Something in Disguise by Elizabeth Jane Howard

A week or so ago, I wrote about Elizabeth Jane Howard’s 1972 novel, Odd Girl Out, which I mostly enjoyed. The preceding EJH, Something in Disguise (1969) proved to be a less satisfying read for me, a somewhat uneven novel compared to either After Julius (1965) or Odd Girl Out. More about the reasons for this a little later.

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In short, Disguise could be thought of as a family saga, one that delves into the challenging nature of relationships, particularly those between husbands and wives. Central to the family is May, whose first husband was killed many years earlier in the Second World War. May is now married to Colonel Herbert Browne-Lacey, a pompous, penny-pinching bore who spends most of his spare time in London, dining at his club and visiting a ‘lady friend’ for sexual favours. Meanwhile, May must amuse herself at home, a rather staid old house in Surrey which she finds both cold and unwelcoming.

Both partners have grown-up children from their former marriages. May has two: twenty-four-year old Oliver, a bright, easy-going chap who would much rather find a wealthy young woman to marry than earn a living by getting a job; and twenty-year-old Elizabeth, a caring, idealistic young woman looking to make her own way in life. (As the novel opens, Elizabeth somewhat reluctantly leaves the Surrey home to join Oliver at his flat in London, chiefly as a means of escape from Herbert and his annoyingly boorish ways.)

Completing the ‘family’ is Herbert’s daughter, Alice, a shy, guileless young woman just setting out on married life with her much older husband, Leslie – another conceited bore with little concern for others. (In truth, Alice is so desperate to get away from her father that she accepts a proposal of marriage from the first man who shows an interest in her, almost from fear that there may never be another.) The following quote – taken from a discussion between the couple on their wedding night – captures Leslie’s attitude in a nutshell.

[Leslie] ‘Well – it wouldn’t be reasonable to expect me to be completely inexperienced at my age – now would it?’

[Alice] ‘No.’

‘I’m not – you see. Not at all inexperienced: quite the reverse – you might say. I’ve been – intimate – with quite a number of women. I’ve never known them well,’ he added hastily, ‘you understand what I mean, don’t you Alice?’

‘Yes.’

‘I mean, naturally, they weren’t the sort of women you’d expect me to have known well. That wasn’t their function if you take me. But it does mean that I know a good deal about a certain side of life. That’s necessary for men. For women – of course – it’s different. I don’t suppose – well I wouldn’t expect you to know anything at all about that.’ He finished his brandy and looked at her expectantly. ‘No.’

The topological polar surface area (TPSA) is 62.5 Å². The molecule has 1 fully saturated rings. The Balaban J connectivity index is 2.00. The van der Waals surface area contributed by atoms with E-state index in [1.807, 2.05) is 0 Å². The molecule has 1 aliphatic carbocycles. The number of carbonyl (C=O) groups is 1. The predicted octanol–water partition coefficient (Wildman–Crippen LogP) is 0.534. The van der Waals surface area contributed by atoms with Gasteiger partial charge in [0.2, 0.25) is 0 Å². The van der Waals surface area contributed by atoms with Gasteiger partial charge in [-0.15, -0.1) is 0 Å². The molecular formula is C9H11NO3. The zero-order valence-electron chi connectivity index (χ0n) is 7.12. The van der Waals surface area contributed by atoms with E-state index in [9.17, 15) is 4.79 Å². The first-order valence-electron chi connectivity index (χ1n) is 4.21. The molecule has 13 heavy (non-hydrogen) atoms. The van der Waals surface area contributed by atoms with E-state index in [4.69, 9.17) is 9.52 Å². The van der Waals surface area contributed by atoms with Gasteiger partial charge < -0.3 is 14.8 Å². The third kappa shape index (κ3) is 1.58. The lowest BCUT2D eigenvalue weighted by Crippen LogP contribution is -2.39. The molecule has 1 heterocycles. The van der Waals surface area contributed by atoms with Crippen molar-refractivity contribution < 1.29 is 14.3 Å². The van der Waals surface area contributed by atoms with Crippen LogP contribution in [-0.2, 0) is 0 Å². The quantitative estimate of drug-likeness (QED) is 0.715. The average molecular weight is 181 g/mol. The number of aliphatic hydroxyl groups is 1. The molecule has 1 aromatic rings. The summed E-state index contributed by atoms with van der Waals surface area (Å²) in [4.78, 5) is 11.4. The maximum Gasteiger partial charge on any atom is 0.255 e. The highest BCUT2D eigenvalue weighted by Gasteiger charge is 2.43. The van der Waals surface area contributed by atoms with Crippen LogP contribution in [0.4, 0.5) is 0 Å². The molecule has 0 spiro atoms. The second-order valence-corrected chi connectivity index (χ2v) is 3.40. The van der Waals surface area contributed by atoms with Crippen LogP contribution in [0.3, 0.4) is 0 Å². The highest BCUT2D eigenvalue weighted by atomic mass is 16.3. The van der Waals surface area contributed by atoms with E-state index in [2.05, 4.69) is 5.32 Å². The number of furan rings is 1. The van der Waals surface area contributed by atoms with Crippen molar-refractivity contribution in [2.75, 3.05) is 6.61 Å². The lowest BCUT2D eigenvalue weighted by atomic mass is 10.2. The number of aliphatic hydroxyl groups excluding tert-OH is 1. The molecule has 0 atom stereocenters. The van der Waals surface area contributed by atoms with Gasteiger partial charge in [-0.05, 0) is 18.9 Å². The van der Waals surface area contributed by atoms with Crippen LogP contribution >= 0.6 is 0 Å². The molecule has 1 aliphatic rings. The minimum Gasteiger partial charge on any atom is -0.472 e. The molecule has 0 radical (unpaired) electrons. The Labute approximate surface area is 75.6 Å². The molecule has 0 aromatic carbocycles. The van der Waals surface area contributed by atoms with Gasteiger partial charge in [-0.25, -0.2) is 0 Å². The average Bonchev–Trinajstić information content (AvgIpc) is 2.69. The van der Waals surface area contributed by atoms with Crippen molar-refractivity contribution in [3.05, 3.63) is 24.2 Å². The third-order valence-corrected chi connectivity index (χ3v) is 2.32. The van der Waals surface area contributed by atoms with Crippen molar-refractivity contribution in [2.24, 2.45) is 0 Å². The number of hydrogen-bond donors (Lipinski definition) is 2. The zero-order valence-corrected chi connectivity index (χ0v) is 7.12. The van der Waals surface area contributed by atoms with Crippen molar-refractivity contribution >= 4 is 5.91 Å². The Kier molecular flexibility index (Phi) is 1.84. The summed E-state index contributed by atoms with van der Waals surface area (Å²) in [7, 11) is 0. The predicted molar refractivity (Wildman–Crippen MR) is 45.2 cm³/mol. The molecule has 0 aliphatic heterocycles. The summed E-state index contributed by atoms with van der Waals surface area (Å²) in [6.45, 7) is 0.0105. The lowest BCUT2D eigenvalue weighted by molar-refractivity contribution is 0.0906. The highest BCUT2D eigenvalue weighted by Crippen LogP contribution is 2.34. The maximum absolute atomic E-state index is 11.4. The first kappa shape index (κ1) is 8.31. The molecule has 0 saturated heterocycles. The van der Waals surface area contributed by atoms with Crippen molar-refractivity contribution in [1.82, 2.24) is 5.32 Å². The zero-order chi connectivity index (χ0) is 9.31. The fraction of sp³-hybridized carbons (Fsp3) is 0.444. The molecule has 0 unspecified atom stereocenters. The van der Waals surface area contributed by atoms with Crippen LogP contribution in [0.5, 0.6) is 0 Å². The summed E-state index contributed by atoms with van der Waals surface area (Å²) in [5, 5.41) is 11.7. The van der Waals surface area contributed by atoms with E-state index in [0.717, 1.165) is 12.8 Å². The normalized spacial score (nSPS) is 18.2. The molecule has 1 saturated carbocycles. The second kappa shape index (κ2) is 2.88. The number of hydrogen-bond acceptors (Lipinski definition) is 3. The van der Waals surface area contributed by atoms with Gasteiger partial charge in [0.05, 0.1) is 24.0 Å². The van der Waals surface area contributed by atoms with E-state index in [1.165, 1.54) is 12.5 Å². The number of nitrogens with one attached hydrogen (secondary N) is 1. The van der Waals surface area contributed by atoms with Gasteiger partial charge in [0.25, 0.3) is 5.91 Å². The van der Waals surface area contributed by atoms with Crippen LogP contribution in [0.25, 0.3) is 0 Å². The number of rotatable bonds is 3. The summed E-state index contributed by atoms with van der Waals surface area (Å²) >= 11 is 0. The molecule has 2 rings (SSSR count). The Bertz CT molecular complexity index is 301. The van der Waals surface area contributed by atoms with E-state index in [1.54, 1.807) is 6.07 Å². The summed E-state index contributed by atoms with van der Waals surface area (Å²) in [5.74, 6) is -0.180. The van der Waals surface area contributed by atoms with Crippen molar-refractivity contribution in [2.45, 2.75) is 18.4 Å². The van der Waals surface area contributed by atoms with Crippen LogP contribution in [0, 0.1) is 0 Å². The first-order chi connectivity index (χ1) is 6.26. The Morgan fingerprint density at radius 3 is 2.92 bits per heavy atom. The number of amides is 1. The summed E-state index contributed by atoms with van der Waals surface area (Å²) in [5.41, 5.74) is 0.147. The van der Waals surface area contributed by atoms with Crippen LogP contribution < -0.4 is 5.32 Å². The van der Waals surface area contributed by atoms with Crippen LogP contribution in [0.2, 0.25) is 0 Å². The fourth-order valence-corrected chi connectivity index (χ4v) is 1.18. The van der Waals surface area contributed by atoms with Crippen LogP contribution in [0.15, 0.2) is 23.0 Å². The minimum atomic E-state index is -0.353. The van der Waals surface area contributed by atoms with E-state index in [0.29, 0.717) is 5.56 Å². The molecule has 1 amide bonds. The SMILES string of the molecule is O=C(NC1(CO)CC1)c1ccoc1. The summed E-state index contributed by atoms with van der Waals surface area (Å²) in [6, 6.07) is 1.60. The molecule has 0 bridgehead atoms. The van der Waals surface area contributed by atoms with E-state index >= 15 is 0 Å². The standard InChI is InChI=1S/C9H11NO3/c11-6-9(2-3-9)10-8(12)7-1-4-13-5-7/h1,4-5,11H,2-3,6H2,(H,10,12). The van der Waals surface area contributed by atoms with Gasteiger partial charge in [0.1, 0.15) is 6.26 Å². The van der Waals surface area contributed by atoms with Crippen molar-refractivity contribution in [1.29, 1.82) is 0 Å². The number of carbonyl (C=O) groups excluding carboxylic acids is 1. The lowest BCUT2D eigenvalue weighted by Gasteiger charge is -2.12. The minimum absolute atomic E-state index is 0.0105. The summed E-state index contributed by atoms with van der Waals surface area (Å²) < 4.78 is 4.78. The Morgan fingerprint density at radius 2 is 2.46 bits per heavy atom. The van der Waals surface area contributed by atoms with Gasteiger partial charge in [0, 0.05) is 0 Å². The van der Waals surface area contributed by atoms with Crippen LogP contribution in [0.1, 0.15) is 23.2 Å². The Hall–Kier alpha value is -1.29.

‘Of course not.’ He seemed at once to be both uplifted and disheartened by this. (p. 38)

Much of the novel’s ‘action’ revolves around Elizabeth and her relationship with John Cole, a wealthy, attentive man whom she meets in the course of her work, cooking dinners for private clients in the upmarket areas of London. In short, John sweeps Elizabeth off her feet, whisking her away to a villa in the South of France, one of his many luxurious properties in exotic places. Their affair is passionate, idyllic and rather unrealistic – to the point where it all begins to feel rather silly. Nevertheless, there are significant challenges for the couple along the way, not least in the form of John’s daughter, Jennifer, a spoilt brat who does her utmost to thwart her father’s new relationship. The fact that Elizabeth is the same age as Jennifer herself makes the situation seem all the more galling.

Meanwhile, back in Surrey, May is starting to feel the strain of life on her own with Herbert, without any of the children present to offer their support. As the days slip by, May begins to feel increasingly unwell, but no specific illness can be identified, the doctors ultimately putting her condition down to age or the stress of Alice’s wedding. A visit from Elizabeth – who is left reeling from Jennifer’s impact on her relationship with John – should prove beneficial to May. However, both women shy away from opening up about what is really going on in their lives, preferring instead to pretend that everything is okay.

In spite of this novel’s flaws – the rather uneven quality, the unrealistic scenarios, the overly romanticised view of certain relationships – there are some real moments of insight here, particularly in the portrayal of May’s relationship with Herbert. The following observation is very telling, hinting at the Colonel’s selfish, duplicitous nature, something that becomes increasingly apparent as the novel progresses. (The novel’s title, Something in Disguise, does feel rather apt.)

Herbert was sitting in his large chair with his head thrown back listening to the cricket news from a small and badly serviced radio resting on the arm of his chair. A whiskey and soda lay within his grasp. When he became aware of Elizabeth, he went through the bizarre and contradictory motions of not getting up out of his chair although he knew he should: or, possibly, seeming to get up out of his chair and then not managing it because he was listening too hard to the radio. Elizabeth took advantage of this pantomime to make signs at the drink and herself, and with the barest flicker of hesitation, he seemed to agree. Luckily for her, the drink was still unlocked… (pp. 180-181)